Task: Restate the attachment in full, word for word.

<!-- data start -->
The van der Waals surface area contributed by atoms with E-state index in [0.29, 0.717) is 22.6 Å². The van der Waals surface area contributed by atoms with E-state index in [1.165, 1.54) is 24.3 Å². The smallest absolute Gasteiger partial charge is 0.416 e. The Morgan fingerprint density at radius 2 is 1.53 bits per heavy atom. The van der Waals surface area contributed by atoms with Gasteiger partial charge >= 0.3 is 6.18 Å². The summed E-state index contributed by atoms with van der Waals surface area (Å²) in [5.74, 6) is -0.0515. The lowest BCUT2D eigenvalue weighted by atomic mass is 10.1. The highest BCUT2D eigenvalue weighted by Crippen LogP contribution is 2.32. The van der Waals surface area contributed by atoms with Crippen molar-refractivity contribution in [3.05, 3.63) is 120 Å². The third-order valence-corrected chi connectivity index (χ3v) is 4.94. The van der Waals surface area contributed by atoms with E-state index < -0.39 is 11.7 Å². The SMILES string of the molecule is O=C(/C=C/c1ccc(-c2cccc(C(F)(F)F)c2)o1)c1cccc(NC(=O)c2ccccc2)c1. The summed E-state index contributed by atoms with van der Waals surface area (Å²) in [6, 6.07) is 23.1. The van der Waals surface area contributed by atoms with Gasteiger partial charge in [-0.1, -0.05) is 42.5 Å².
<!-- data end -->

The van der Waals surface area contributed by atoms with E-state index in [0.29, 0.717) is 22.6 Å². The van der Waals surface area contributed by atoms with E-state index in [1.165, 1.54) is 24.3 Å². The smallest absolute Gasteiger partial charge is 0.416 e. The Morgan fingerprint density at radius 2 is 1.53 bits per heavy atom. The van der Waals surface area contributed by atoms with Gasteiger partial charge >= 0.3 is 6.18 Å². The summed E-state index contributed by atoms with van der Waals surface area (Å²) in [5.74, 6) is -0.0515. The lowest BCUT2D eigenvalue weighted by atomic mass is 10.1. The highest BCUT2D eigenvalue weighted by Crippen LogP contribution is 2.32. The van der Waals surface area contributed by atoms with Crippen molar-refractivity contribution in [3.05, 3.63) is 120 Å². The third-order valence-corrected chi connectivity index (χ3v) is 4.94. The van der Waals surface area contributed by atoms with E-state index < -0.39 is 11.7 Å². The SMILES string of the molecule is O=C(/C=C/c1ccc(-c2cccc(C(F)(F)F)c2)o1)c1cccc(NC(=O)c2ccccc2)c1. The summed E-state index contributed by atoms with van der Waals surface area (Å²) in [6, 6.07) is 23.1. The van der Waals surface area contributed by atoms with Gasteiger partial charge in [-0.1, -0.05) is 42.5 Å².